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Would anybody like to share their experiences, tips, processes, etc from EQing with reverbs instead of using a parametric EQ?

  • ? ....ok, i'll admit it, i'm confused by this question. – Shaun Farley Aug 11 '10 at 1:30
  • I havn't tried it yet, and its hard to find the exact site but its in this general direction, 1-1-1-1.net/index_writing_whole.html . From what I understand, you are supposed to use short reflections to EQ a sound and it's mentioned on several different pages connected to that site. – Chris Aug 11 '10 at 4:56
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Occasionally I will use a convolution reverb instead of an EQ to affect a sound (very much like what Colin wrote earlier). Example: If I have a swish sound effect that I would like to make "thicker" or more bassy, I may turn to a plastic or wood IR instead of reaching for an EQ. Now, this may give me that thicker sound I'm looking for, but it may also significantly alter the sound altogether, which may or may not be desirable. Completely depends on your application.

Another way you can use a reverb in place of an EQ is to experiment with the damping controls (see Altiverb example below):

alt text http://www.profiaudio.hu/cikkek/kepek/03_2007_02_16_plugins/altiverb.jpg

Used in conjunction with a short decay IR (such as a metal plate, wood hit or glass tap), frequency damping can further alter your original sound by shortening or lengthening low, mid and high frequency reverb tails.

  • good answer birdhousesound, i only have IR-L and some lexicon reverbs that i won at a raffle, maybe one day ill be able to invest in an altiverb. – Chris Aug 11 '10 at 15:09
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Can you expand your question a little? I'm not quite sure what you mean.

EQing is a process (as I'm sure you know) that is used to fit a particular sound into it's proper sonic home (control frequency content as to not contend with other sounds in the same range), as well as to bring out nuances in a sound that you might want to bring to the front, or cover up ones you don't like.

Reverb is used to put a sound into a specific space, whether you are trying to put a sound into a specific space or location in a film, or you are adding depth to your music. It is also very useful when trying to make something sound much bigger.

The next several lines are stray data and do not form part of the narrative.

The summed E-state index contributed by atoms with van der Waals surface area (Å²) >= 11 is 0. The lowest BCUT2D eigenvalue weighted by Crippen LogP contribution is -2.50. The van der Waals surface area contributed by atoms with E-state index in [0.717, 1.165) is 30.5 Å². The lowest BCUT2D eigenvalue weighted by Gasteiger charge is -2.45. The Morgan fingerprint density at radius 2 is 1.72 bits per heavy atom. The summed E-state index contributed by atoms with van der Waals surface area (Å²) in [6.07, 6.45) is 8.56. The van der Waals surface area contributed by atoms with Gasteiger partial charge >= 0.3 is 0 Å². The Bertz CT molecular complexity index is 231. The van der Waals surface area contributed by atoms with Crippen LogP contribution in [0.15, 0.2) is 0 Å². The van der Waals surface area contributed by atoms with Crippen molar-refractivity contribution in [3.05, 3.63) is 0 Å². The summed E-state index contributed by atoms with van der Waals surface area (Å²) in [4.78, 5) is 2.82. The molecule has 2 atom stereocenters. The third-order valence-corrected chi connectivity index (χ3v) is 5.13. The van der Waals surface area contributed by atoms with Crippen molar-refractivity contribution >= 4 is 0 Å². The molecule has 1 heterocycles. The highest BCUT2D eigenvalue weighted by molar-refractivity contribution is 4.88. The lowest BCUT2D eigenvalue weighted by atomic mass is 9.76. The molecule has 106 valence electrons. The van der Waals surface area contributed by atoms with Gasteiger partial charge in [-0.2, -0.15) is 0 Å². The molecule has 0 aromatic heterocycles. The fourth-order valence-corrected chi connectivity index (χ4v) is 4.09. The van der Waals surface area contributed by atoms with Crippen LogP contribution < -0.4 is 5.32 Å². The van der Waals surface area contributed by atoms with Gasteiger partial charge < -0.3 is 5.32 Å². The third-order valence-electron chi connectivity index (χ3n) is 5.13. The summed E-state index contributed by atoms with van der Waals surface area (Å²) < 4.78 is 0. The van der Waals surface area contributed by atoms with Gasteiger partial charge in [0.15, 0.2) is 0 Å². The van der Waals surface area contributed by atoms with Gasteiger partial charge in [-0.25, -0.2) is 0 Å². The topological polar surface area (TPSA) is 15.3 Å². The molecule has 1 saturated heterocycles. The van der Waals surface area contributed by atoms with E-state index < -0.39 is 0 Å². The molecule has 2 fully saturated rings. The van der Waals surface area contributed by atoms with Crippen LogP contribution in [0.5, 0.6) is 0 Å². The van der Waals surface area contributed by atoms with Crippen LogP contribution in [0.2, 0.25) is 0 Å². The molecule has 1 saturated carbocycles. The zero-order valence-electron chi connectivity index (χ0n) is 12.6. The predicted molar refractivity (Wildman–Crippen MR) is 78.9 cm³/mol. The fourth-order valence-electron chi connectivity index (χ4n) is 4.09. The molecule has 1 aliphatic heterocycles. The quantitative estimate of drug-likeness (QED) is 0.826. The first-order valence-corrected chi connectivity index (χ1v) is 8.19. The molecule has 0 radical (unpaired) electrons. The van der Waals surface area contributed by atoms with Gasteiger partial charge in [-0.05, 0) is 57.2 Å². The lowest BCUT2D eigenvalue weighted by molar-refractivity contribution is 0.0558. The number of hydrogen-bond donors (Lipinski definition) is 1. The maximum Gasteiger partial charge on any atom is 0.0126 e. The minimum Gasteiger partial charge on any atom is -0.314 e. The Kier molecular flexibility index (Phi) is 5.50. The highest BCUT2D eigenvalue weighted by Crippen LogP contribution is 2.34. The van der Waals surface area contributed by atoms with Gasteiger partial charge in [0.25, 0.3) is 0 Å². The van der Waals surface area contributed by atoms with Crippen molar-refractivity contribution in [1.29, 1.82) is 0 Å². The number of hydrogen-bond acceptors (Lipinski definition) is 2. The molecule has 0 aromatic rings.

(You most likely know all of this, I'm just trying to figure out your question)

Reverb does / can change the frequency content of a sound, but the two are not really interchangeable. There have been times, however, that I needed reverb on a sound that also needed a little EQing. I often throw up my reverb sends before I start fine tuning my EQs, and I've noticed a few times that the sonic quality / timbre of the reverb resolved my EQing woes without my having to turn a knob, but I've never really planned it that way on purpose. I've noticed this more with convolution reverbs than algorithmic units.

On a similar note, you can actually trick an IR into doing EQ or delay, or whatever other effect you put through it. So effectively, you can use a convolution reverb as an EQ, as long as you do the IR sample correctly. I've done that before with some vintage reverb and delay units that weren't mine. I sampled them into my IR plugin so I could play with them later. The only thing is that you're stuck with the settings of your sample. You can't change any of the settings later on. Fun to play with though, especially if a friend has a really cool piece of one-off or rare / expensive gear that they let you play with for a bit.

Now I have myself going off on a tangent. I'll stop now, but maybe you can clarify what you mean a little bit about your question so I have a better idea of how to answer?

Thanks!

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Considering the EQ controls on all my 'verb plugins only effects the reverb itself, the only way I can see this working is if you go 100% wet, at which point I think you've defeated the point.

I really think we're all just confused by your question.

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I havn't tried it yet, and its hard to find the exact site but its in this general direction www.1-1-1-1.net/index_writing_whole.html

From what I understand, you are supposed to use short reflections to EQ a sound and it's mentioned on several different pages connected to that site.

  • exactly what I said :-) – Utopia Aug 11 '10 at 6:04

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